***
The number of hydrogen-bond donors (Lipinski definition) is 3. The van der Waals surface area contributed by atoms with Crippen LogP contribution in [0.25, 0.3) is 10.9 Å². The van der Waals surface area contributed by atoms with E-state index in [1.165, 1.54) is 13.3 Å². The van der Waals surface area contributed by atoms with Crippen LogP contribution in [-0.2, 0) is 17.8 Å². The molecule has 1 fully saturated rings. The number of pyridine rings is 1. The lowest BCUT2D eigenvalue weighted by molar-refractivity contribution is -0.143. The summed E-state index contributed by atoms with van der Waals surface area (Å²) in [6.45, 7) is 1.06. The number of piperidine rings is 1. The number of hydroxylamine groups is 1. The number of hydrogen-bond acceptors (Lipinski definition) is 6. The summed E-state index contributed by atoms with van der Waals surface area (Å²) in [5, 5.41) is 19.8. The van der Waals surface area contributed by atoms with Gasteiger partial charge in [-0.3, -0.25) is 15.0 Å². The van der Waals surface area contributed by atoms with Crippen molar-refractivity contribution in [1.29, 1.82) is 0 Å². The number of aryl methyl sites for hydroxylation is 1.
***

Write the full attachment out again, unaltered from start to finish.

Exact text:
The number of hydrogen-bond donors (Lipinski definition) is 3. The van der Waals surface area contributed by atoms with Crippen LogP contribution in [0.25, 0.3) is 10.9 Å². The van der Waals surface area contributed by atoms with E-state index in [1.165, 1.54) is 13.3 Å². The van der Waals surface area contributed by atoms with Crippen LogP contribution in [-0.2, 0) is 17.8 Å². The molecule has 1 fully saturated rings. The number of pyridine rings is 1. The lowest BCUT2D eigenvalue weighted by molar-refractivity contribution is -0.143. The summed E-state index contributed by atoms with van der Waals surface area (Å²) in [6.45, 7) is 1.06. The number of piperidine rings is 1. The number of hydroxylamine groups is 1. The number of hydrogen-bond acceptors (Lipinski definition) is 6. The summed E-state index contributed by atoms with van der Waals surface area (Å²) in [5, 5.41) is 19.8. The van der Waals surface area contributed by atoms with Gasteiger partial charge in [-0.3, -0.25) is 15.0 Å². The van der Waals surface area contributed by atoms with Crippen molar-refractivity contribution in [1.29, 1.82) is 0 Å². The number of aryl methyl sites for hydroxylation is 1.